Fire North Of Redding, California Contained After Evacuations

Residents were evacuated from a subdivision five miles north of Redding Tuesday before firefighters controlled a blaze that charred vegetation to the edge of Interstate 5.


REDDING, Calif. (AP) -- Residents were evacuated from a subdivision five miles north of Redding Tuesday before firefighters controlled a blaze that charred vegetation to the edge of Interstate 5.

The fire began about 12:15 p.m. in the Tierra Oaks Subdivision, a golf course community, forcing residents on a half-dozen streets to flee their homes.

The fire downed several power lines and forced the temporary closure of an exit to Shasta Dam Blvd., backing up traffic on California's major north-south highway. No homes were lost.

The wildfire came as federal officials announced the continued cleanup from the Bear Fire, which began Aug. 11 also south of Shasta Lake and spread to more than 10,000 acres. That fire destroyed 80 homes, 30 outbuildings and 10 vehicles before it was contained five days later.

A survey last week found several surviving homes are now threatened by the danger of erosion and mudslides. Burned hillsides are highly susceptible to erosion, prompting the U.S. Agriculture Department's Natural Resources Conservation Service to launch an emergency watershed protection program.

The project, projected to cost more than $205,000, includes replanting hillsides, installing drainpipes and sandbags to direct water away from homes, and protecting drainage culverts so they don't become clogged with trash.

The federal government pays 75 percent of the cost; Shasta County's Department of Public Works the other 25 percent. The project should be completed next month, before the onset of winter rains, officials said.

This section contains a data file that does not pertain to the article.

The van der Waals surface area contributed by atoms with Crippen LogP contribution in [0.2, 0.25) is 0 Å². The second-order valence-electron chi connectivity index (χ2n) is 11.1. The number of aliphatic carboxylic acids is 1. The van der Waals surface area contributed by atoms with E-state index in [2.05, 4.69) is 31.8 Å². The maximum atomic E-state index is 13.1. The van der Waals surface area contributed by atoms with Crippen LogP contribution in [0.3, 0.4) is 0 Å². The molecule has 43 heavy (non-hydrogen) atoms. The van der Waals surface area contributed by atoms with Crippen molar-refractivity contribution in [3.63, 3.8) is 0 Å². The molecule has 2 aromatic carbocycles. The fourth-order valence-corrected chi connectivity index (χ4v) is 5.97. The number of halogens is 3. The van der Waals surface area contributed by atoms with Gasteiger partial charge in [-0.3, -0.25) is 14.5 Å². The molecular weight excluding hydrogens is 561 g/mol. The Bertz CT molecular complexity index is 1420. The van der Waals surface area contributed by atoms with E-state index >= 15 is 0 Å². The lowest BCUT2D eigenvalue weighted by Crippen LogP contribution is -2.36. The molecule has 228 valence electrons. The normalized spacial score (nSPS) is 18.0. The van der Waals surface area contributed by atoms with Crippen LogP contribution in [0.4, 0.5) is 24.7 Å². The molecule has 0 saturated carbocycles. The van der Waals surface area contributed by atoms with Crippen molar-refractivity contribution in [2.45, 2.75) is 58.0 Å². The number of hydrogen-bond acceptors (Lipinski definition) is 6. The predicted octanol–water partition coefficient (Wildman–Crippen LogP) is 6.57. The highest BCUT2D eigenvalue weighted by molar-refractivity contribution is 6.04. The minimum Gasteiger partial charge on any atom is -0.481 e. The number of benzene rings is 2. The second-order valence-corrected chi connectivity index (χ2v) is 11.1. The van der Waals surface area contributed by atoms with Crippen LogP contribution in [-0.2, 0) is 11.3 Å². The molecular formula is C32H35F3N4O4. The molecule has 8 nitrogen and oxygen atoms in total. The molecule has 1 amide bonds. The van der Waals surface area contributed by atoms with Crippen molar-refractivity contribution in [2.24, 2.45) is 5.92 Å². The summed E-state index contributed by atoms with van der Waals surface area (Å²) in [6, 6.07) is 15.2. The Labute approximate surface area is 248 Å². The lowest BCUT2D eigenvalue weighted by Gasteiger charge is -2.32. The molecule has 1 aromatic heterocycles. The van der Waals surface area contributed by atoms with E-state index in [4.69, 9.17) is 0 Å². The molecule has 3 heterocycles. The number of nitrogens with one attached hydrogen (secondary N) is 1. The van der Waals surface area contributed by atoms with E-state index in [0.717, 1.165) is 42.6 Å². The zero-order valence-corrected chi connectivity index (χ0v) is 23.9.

The extraordinarily dry fire conditions prompted the federal Bureau of Land Management's Folsom office to impose additional fire restrictions on 230,000 acres it manages in Amador, Calaveras, El Dorado, Mariposa, Nevada, Placer, Sacramento, Sutter, Tuolumne and Yuba counties.

``Fuel moisture levels are lower than I've ever seen them at this time of year,'' BLM Fire Management Officer Ken Hood said in announcing the ban on all open campfires _ even in designated campgrounds. Only portable stoves are permitted. The use of pumps, chain saws, brush cutters and other engines is now allowed only from 5-11 a.m.

Meanwhile, the hot, dry weather prompted the federal Small Business Administration to announce disaster loans are available for small, non-farm businesses in Butte, Colusa, Glenn, Lake, Sutter and Yolo counties because of unusually high March temperatures.

Loans also are available in Fresno, Madera, Mariposa, Merced, Mono and Tuolumne counties because of drought dating to October 2003 and high March temperatures.